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Look for the helpers; be a helper

Monday, members of Congress sent thoughts and prayers to Las Vegas. The Onion, a satire site, posts: "NRA Says Mass Shootings Just The Unfortunate Price Of Protecting People's Freedom To Commit Mass Shootings" and "'No Way To Prevent This,' Says Only Nation Where This Regularly Happens."

Guns are big business. This year, they've looked to keep shooters' eardrums safe, through the sale of silencers. Who cares that some students at the Virginia Tech shooting in 2007 credited hearing the shots fired with keeping them at a safe distance?

Mass shootings are good for business. On the Monday following the deadliest mass shooting in American history, it was quickly reported that: "Shares of Sturm Ruger (RGR) were up 4 percent, while American Outdoor Brands, the company formerly known as Smith & Wesson, gained more than 3 percent. A company named Olin, which owns the Winchester brand of ammunition, rose 6 percent to an all-time high."

Guns are highly profitable and our representatives have been bought and paid for by special interests like the National Rifle Association and the businesses Congress is entrusted to regulate. A year ago, the Washington Post reported, "Since 1998, the National Rifle Association has donated $3,781,803 to current members of Congress."

There are so many headlines like the current Newsweek, "Congress Has Basically Done Nothing On Gun Control Since Sandy Hook Shooting," and they tell stories of polarized politics and a failure to act. Even in the areas of huge public support, like broad agreement on policies to ensure responsible gun ownership, nothing happens. We're going about it wrong.

What can we do with this apparently endless cycle of tragedy? The endemic problem of gun violence is real, but hope need not be lost.

Fred Rogers, the famous Mr. Rogers, shared the advice his mother gave him. As a boy, when he would see scary things on the news, "My mother would say to me, 'Look for the helpers. You will always find people who are helping.' To this day, especially in times of disaster, I remember my mother's words, and I am always comforted by realizing that there are still so many helpers — so many caring people in this world." Conditions are grim, but they are not hopeless.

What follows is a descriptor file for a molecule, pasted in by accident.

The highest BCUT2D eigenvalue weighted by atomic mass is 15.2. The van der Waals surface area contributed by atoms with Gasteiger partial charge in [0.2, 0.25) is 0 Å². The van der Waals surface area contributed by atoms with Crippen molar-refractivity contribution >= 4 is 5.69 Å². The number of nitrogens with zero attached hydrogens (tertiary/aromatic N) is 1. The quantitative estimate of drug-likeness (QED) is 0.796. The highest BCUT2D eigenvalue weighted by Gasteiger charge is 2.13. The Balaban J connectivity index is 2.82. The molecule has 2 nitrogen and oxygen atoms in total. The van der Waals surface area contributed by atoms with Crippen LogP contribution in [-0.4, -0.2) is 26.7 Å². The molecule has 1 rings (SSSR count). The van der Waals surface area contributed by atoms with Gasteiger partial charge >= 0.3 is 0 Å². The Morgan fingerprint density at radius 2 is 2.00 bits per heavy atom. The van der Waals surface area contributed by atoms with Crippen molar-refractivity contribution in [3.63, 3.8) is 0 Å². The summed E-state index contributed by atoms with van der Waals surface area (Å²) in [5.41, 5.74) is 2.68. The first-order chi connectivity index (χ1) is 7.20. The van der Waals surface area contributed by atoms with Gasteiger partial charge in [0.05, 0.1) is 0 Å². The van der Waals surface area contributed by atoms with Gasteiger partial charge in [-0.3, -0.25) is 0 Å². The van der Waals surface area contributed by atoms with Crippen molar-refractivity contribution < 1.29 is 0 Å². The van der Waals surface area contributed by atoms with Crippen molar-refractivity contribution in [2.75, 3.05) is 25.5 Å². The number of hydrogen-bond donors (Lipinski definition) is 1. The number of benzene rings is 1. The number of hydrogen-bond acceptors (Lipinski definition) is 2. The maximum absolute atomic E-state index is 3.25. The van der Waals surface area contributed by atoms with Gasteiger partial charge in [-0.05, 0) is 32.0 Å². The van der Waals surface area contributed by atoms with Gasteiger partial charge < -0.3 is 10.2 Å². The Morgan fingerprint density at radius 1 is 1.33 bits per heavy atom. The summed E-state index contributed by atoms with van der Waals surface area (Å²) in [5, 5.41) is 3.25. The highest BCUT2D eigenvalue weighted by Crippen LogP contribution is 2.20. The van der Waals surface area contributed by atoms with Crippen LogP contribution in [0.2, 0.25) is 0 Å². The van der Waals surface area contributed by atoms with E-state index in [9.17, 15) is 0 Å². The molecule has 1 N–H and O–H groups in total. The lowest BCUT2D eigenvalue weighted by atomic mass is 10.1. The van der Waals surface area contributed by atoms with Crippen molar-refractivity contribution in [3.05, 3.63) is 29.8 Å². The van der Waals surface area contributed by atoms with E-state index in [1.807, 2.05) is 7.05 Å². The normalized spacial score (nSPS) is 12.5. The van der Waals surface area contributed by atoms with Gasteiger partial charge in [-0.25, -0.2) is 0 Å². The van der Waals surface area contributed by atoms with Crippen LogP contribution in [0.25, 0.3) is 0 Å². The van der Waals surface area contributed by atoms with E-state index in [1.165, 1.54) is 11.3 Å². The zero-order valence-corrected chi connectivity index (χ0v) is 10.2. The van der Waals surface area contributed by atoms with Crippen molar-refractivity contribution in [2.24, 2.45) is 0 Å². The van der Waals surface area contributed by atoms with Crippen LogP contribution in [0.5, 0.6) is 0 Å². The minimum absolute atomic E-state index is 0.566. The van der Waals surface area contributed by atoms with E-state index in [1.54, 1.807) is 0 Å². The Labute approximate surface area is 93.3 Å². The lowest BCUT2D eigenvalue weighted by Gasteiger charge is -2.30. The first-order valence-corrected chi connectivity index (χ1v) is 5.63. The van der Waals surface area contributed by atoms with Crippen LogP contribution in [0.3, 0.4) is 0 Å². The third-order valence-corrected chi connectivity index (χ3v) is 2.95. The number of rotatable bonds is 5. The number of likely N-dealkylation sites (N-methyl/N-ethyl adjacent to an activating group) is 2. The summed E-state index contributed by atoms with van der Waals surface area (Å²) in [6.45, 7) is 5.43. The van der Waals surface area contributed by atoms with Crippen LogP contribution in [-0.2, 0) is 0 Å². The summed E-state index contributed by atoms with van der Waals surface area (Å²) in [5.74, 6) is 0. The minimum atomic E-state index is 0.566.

With the shooting in Las Vegas, just like the others, there are always more people doing good than the person or people doing bad. Countless people put themselves in harm's way, sometimes as literal shields. Never forget, the good outnumber the bad.

Oct. 2 also serves as the 148th anniversary of the birth of Mohandas K. Gandhi and we can look to his wisdom. "In a gentle way, you can shake the world," and "Power is of two kinds. One is obtained by the fear of punishment and the other by acts of love. Power based on love is a thousand times more effective and permanent then the one derived from fear of punishment." When we focus on love, like the kind Mother Teresa is credited with: "We can do no great things — only small things with great love," we focus on what we can do.

Do not forget the strength of truth. On Sept. 11, 1906, Gandhi introduced the world to satyagraha, truth-force or soul-force. He opposed a law discriminating against Asians that was passed by the British colonial government of the Transvaal in South Africa. Gandhi's campaign forced an end to that law, and Gandhi's teaching show us how we can nonviolently change the world. We see we see many more cases of non-violence working, from civil rights and bus boycotts in the U.S. to resisting the Nazis in WWII Europe to Gandhi's successful campaign in Africa and his Salt March in India.

It's true, citizens are 20 times more likely to die of gun violence than those of other developed nations but it's also true that we can change the world if we truly commit to it. Like Willy Wonka says: "If you want to view paradise, simply look around and view it. Anything you want to, do it; want to change the world... there's nothing to it."

Wim Laven, syndicated by PeaceVoice, worked on reconstruction in Sri Lanka after the 2004 tsunami, and is an instructor in international conflict management at Kennesaw State University.

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